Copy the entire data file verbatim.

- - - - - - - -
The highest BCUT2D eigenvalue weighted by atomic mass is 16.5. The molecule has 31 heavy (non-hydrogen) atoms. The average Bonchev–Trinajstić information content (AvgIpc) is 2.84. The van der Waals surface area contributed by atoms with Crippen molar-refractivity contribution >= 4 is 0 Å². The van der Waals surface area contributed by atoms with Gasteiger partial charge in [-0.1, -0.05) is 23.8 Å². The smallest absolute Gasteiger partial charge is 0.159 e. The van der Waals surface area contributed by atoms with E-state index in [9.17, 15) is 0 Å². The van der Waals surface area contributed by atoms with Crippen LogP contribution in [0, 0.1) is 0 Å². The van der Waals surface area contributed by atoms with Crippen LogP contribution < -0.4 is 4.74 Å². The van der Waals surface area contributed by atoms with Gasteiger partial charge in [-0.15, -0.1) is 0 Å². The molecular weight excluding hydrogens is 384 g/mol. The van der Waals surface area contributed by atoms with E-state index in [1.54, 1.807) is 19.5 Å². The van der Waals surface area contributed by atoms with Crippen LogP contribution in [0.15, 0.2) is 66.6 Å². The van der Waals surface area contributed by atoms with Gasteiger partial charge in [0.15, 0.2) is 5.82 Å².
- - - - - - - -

The highest BCUT2D eigenvalue weighted by atomic mass is 16.5. The molecule has 31 heavy (non-hydrogen) atoms. The average Bonchev–Trinajstić information content (AvgIpc) is 2.84. The van der Waals surface area contributed by atoms with Crippen molar-refractivity contribution >= 4 is 0 Å². The van der Waals surface area contributed by atoms with Gasteiger partial charge in [-0.1, -0.05) is 23.8 Å². The smallest absolute Gasteiger partial charge is 0.159 e. The van der Waals surface area contributed by atoms with E-state index in [9.17, 15) is 0 Å². The van der Waals surface area contributed by atoms with Crippen LogP contribution in [0, 0.1) is 0 Å². The van der Waals surface area contributed by atoms with Crippen LogP contribution < -0.4 is 4.74 Å². The van der Waals surface area contributed by atoms with Gasteiger partial charge in [-0.15, -0.1) is 0 Å². The molecular weight excluding hydrogens is 384 g/mol. The van der Waals surface area contributed by atoms with E-state index in [1.54, 1.807) is 19.5 Å². The van der Waals surface area contributed by atoms with Crippen LogP contribution in [0.15, 0.2) is 66.6 Å². The van der Waals surface area contributed by atoms with Gasteiger partial charge in [0.15, 0.2) is 5.82 Å².